Zucker Hillside Hospital is a psychiatric facility known for its groundbreaking work in the diagnosis, treatment and research of mental illness. In 2013, the hospital opened the doors to its new 115-bed building, designed to replace the old, out-dated facility and create an adaptable, efficient and compassionate care environment.
Flexible Space for Individual Care
The dynamic 140,000ft2 facility incorporates latest best practice in healthcare design, resulting in a flexible space that can adapt to the needs of its individual patients, including sufferers of Alzheimer’s disease and schizophrenia. In line with research suggesting shared bedrooms benefit some patients and not others, all rooms are able to flex from private to semi-private, while the original 24-bed patient clusters have been compressed into six 18-bed units. Separate wings, built around a central courtyard, are provided for the three distinct groups the hospital serves: adults, adolescents and geropsychiatric patients. Meanwhile, an innovative three-corridor system physically separates patients, staff and visitors into different circulation spaces.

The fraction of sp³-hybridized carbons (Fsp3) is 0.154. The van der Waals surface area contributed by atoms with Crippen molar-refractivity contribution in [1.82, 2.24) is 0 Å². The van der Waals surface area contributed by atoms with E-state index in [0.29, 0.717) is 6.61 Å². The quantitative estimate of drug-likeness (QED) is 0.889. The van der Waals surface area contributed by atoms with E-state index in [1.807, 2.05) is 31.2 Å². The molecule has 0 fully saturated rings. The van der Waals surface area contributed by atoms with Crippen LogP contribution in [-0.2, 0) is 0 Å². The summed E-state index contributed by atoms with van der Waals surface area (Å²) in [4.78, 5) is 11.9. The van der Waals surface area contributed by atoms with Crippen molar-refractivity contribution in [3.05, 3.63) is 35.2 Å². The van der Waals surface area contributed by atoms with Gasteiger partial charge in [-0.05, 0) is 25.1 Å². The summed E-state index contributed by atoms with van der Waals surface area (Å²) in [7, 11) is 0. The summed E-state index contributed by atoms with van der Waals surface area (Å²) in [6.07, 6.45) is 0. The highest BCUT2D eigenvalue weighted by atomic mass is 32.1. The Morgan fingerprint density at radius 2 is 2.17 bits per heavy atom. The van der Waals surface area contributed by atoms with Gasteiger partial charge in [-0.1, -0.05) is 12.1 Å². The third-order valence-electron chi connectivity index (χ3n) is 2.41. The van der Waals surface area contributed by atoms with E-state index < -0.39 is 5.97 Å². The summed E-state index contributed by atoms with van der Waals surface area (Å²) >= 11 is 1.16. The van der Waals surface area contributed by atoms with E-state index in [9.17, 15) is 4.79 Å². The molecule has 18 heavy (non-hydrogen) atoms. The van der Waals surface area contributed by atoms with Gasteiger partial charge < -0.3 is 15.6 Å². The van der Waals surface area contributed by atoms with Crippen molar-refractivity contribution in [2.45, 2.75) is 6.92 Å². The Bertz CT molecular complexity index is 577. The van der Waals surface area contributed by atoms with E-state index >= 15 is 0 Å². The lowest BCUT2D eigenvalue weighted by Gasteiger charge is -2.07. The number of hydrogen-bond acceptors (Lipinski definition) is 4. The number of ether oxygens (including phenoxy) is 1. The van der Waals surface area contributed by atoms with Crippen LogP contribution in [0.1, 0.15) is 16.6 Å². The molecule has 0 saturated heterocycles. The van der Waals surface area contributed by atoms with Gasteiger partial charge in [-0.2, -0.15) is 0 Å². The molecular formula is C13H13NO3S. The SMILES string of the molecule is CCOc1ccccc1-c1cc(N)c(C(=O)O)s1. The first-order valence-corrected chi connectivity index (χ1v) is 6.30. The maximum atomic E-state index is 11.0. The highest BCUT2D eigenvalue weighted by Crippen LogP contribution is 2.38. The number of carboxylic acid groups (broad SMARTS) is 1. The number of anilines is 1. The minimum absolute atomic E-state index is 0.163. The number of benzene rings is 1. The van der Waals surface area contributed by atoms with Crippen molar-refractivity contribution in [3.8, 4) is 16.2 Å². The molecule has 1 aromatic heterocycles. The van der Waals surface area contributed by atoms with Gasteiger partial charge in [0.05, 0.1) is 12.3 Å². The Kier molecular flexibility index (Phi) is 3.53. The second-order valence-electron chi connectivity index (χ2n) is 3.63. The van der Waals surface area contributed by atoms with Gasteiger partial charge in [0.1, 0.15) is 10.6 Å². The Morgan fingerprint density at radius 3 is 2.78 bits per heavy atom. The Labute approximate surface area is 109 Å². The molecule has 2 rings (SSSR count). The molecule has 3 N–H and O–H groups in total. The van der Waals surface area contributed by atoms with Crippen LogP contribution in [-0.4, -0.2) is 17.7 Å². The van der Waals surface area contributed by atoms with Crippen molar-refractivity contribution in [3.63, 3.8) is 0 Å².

Engineering Zucker Hillside Hospital
Our team provided a range of engineering design services for the project’s building systems, including infrastructure to support full wireless connectivity and features such as bedside patient registration. The centre also houses spacious family areas with refreshment facilities, indoor and outdoor recreation space, classrooms for school-aged children, quiet spaces and a games room, plus geropsychiatry units fitted with walking tracks and designed to minimize the risk of falls. Tactile materials, coloured lights, mirrors and interactive floors are also used in parts of the facility to engage the senses of patients with severe mental illness.
A Soothing Setting
The facility, designed by Array Architects, successfully combines a residential atmosphere with appropriate security measures to meet the overarching goal of a welcoming but safe environment. Landscaped gardens, natural light and therapeutic colours help to create a soothing setting that respects patient dignity and fosters a sense of community. Meanwhile, all aspects of the design keep patient safety in mind. Floor-to-ceiling windows, for example, are built to withstand the impact of heavy objects such as items of furniture, allowing residents to connect with the landscape outside in a secure environment.